… and I have one to open the RT command line with emacsclient set as the editor in a multi-term buffer. (The editor magic is hidden in a separate script (~/bin/rtc) to get around some restrictions with the RT command line and the EDITOR environment variable.)

(defun rtc ()
  (if (get-buffer "*rtc*")
      (switch-to-buffer "*rtc*")

(defun rtc-create ()
  (eshell t)
  (rename-buffer "*rtc*")
  (goto-char (point-max))
  (insert "~/bin/rtc")

Then in .tmux.conf:

bind-key C-r split-window "emacsclient -nw --eval '(rtc)'"

Now I can open my ticket list and edit tickets in a pane while I actually work on the ticket in another pane.

You could use this as an example for opening any shell app within emacs. Obviously, if you just want to bring up the app outside of emacs, you can do something magical like this …

bind-key C-m command-prompt -p "man" "split-window 'exec man %%'"

… which prompts you for a man page when you hit C-z C-m then opens it in a new pane. It’s super convenient if you want to check the docs for a tool you’re using. (I could have used emacs man- or woman-mode instead of calling man directly but this was simple and easy.)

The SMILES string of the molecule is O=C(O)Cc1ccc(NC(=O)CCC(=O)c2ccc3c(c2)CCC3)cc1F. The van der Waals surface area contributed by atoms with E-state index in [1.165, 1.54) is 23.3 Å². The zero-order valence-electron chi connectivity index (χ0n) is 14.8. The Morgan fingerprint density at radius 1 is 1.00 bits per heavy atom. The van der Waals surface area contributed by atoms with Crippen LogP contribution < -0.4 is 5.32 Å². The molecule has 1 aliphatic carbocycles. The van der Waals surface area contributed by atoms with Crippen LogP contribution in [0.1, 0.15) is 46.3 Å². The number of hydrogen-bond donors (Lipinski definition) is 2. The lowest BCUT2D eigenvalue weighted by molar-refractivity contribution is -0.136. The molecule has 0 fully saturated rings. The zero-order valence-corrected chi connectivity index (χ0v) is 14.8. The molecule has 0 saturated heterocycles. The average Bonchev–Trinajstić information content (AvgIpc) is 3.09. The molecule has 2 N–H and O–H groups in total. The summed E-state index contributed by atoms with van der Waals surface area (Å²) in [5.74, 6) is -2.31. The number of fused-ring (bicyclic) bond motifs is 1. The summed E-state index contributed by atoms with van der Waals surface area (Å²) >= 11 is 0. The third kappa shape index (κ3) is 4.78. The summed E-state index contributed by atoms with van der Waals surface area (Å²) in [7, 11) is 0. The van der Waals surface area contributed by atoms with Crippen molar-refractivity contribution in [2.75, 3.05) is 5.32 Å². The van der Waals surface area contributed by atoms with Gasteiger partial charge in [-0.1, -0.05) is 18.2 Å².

If, for some strange reason, you would rather use vi to edit a file, you could simply replace man in the previous command with vi and change the key binding.

For even more special sauce, you could use byobu with tmux to display any number of fun widgets at the bottom of the window. I use a custom script combined with gcalcli to display the next thing I have coming up on my calendar.

The combination of tmux (+byobu) and emacsclient gives me a very efficient and very powerful way to get things done at work. If you’re an emacs user, I highly recommend looking into emacsclient even if you don’t need tmux or screen but combining the two makes for much joy and happiness.